Why? Iraq


After weeks of denying that there was any link between the ongoing war in Iraq and the London bombings, Prime Minister Tony Blair was forced on 26 July to admit that the occupation of Iraq is used by al Qaeda to recruit new bombers. <http://tinyurl.com/dfdk5>


The Guardian reported on 19 July, ‘33% of Britons think the prime minister bears “a lot” of responsibility for the London bombings and a further 31% “a little”.’ That’s two-thirds of the British people. ‘Only 28% of voters agree with the government that Iraq and the London bombings are not connected.’ <http://tinyurl.com/b58zz>

On 25 July, the Daily Mirror reported, ’23 per cent said the war was the main reason for the London bombings. Another 62 per cent believe that while Iraq was not the principle cause, it did contribute to the reasons behind the atrocities. Just 12 per cent said there was no real link.’ 


The Guardian editors (and many other commentators) have condemned ‘the obsession in some quarters with trying to establish that the bombings can be explained by hostility to Mr Blair following the invasion of Iraq.’ 
This they refer to as ‘the hard left’s obsession with Iraq’. (28 July,

They do not mention that this ‘hard left’ includes the Royal Institute for International Affairs, the Home Office and Foreign Office, much of British intelligence (MI5, the Joint Terrorism Analysis Centre, and the Joint Intelligence Committee), and Conservatives.


One reason Mr Blair had to change tack was the report on terrorism by the respected Royal Institute for International Affairs (Chatham House) released on 18 July. This said that, ‘The UK is at particular risk [from al Qaeda] because it is the closest ally of the United States, [and] has deployed armed forces in the military campaigns to topple the Taleban regime in Afghanistan and in Iraq… Riding pillion with a powerful ally has proved costly in terms of British and US military lives, Iraqi lives, military expenditure, and the damage caused to the counter-terrorism campaign.’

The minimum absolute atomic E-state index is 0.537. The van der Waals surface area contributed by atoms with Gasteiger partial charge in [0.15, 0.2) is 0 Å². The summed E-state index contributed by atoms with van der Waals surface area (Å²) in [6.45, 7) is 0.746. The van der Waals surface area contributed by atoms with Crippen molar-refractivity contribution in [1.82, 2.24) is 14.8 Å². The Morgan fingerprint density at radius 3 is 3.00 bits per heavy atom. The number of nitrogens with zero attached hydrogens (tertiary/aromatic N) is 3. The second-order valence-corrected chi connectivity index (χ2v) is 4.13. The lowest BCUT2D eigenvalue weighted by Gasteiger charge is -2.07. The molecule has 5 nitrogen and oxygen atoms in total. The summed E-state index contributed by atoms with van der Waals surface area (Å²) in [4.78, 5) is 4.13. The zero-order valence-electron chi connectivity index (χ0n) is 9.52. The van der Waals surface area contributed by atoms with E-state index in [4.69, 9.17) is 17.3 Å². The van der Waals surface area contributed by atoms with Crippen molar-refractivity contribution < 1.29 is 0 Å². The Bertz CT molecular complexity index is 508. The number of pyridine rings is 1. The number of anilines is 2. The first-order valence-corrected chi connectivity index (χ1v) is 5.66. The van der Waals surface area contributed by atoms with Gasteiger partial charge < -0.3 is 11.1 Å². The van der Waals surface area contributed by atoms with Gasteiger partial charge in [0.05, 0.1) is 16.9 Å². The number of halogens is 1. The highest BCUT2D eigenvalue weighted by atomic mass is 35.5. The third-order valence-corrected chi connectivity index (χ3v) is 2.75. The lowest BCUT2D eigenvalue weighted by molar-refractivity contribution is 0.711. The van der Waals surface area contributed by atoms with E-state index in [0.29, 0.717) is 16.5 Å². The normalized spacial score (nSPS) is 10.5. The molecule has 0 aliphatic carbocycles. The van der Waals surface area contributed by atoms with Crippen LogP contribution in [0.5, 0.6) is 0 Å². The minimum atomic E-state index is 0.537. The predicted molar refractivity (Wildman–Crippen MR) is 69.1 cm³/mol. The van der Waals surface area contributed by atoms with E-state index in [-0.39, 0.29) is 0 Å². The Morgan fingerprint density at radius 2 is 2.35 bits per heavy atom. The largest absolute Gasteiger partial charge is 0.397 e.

The burning question in British politics is how young Muslims who have grown up here become so full of hate that they could carry out the 7/7 atrocities. The primary answer given in the secret ‘Young Muslims and Extremism’ report, compiled by the Home Office and the Foreign Office last year, is: British foreign policy.

The report says: ‘It seems that a particularly strong cause of disillusionment amongst Muslims including young Muslims is a perceived “double standard” in the foreign policy of western governments (and often those of Muslim governments), in particular Britain and the US…’

‘This perception seems to have become more acute post 9/11. The perception is that passive “oppression”, as demonstrated in British foreign policy, eg non-action on Kashmir and Chechnya, has given way to “active oppression” – the war on terror, and in Iraq and Afghanistan are all seen by a section of British Muslims as having been acts against Islam.’

The causes of ‘extremism’ are given in this order: foreign policy, Islamophobia, counter-terror laws, and so on.


Before the war, the Joint Intelligence Committee warned Tony Blair on 10 February 2003 that, ‘al-Qaida and associated groups continued to represent by far the greatest terrorist threat to Western interests, and that threat would be heightened by military action against Iraq.’ (ISC report, p. 34

Weeks before the 7/7 bombings, the Joint Terrorist Analysis Centre warned that, ‘Events in Iraq are continuing to act as motivation and a focus of a range of terrorist related activity in the UK’. <http://tinyurl.com/9m6tx>

After the 21/7 bombing attempt, internal spy agency MI5 warned, ‘Though they have a range of aspirations and “causes”, Iraq is a dominant issue for a range of [al Qaeda-type] extremist groups and individuals in the UK and Europe.’ <http://tinyurl.com/8lfz4>